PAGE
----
Around 40 million dollars has been calculated as the total withheld salary for staff and all the University has done to try and remedy this is by paying small, inconsequential amounts in backpay. With the increased cost in living, NTEU members are hoping to see a pay increase that will allow them to support themselves and continue teaching. While staff members are struggling to get paid a fair amount for their hard work, the vice chancellor makes a reported 1.5 million a year and lives on campus, rent-free. Left with no other options, the union has agreed to strike. 

The union members have already posed two strikes, one for two hours and another for a whole day. Many teachers reported that the University continuously says that they will make an offer, but according to David, “don't keep to their own timeframes or don’t come with anything at all.” The best offer they have received, according to James, was a six per cent pay increase taken out of their superannuation. “It feels like I'm being dangled a carrot with these supposed opportunities,” Beth laments. Teachers are constantly awaiting these supposed pay raises or longer contracts, which most still have not seen. Adele articulates her perception of the University's view by saying, “being professional means being okay with being exploited.” The members have already completed their first round of demonstrations in Week Six of Semester Two 2023, but as the University has yet to take action to meet the union's demands, they will be continuing their demonstrations on campus in Week Ten. This has now become the biggest strike in Australia's University sector in decades.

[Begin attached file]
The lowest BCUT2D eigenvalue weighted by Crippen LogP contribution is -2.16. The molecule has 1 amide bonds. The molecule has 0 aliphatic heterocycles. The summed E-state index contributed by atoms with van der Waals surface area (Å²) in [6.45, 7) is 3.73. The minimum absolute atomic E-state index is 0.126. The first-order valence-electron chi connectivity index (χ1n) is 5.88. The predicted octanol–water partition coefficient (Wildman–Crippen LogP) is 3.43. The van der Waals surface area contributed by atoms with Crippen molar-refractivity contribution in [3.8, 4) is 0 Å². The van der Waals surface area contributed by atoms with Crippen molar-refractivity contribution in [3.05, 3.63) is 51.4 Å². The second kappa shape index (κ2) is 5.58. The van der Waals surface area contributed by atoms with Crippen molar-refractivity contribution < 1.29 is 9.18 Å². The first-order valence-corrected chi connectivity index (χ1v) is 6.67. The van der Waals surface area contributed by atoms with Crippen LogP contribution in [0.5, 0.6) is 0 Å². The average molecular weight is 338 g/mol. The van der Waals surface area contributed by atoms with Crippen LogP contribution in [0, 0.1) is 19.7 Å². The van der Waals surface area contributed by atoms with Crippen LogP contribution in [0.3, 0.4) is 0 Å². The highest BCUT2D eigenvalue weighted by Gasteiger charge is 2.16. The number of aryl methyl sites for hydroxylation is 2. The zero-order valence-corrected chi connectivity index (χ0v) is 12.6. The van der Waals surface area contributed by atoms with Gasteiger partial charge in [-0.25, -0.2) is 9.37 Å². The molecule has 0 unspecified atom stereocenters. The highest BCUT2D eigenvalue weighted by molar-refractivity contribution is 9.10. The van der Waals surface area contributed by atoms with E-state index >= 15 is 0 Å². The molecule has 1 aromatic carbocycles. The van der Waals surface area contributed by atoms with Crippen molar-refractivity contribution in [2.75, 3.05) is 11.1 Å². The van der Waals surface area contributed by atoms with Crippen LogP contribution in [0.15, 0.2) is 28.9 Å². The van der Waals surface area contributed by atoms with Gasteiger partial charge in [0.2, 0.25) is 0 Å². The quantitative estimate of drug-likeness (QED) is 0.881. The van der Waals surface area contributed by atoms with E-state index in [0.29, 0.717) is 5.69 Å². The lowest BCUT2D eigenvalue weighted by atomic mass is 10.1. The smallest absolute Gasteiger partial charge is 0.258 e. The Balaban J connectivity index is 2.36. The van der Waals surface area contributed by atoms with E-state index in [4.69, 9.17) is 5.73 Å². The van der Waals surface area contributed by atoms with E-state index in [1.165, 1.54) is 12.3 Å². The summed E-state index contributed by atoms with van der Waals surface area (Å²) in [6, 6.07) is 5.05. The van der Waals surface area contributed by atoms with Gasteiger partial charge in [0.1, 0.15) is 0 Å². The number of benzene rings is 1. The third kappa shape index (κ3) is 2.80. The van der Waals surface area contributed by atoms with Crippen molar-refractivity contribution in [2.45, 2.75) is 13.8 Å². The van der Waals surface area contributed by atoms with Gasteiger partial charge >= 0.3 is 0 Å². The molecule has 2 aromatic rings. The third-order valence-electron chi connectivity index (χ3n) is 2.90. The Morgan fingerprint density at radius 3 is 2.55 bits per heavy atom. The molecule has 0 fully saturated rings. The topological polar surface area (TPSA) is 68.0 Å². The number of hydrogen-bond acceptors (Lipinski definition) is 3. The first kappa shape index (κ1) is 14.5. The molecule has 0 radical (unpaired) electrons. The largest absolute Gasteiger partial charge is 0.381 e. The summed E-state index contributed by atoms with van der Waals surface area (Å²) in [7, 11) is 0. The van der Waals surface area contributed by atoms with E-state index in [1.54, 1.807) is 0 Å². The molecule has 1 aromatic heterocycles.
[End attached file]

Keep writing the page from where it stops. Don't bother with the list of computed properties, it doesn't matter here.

Credit: NTEU UoM Branch


The NTEU members will call off the strike if the University offers them a reasonable deal. On the contrary, the members may strike for even longer if the University does not pose an offer. The strike means that participating members will not hold lectures, tutorials, consultations, grade work, or respond to emails. “It does need to be disruptive to be effective but it needs to disrupt management not the students,” Adele continues, “in order to get the attention of the University and see change.” The strikers are demanding more secure work, fair wages and better working conditions.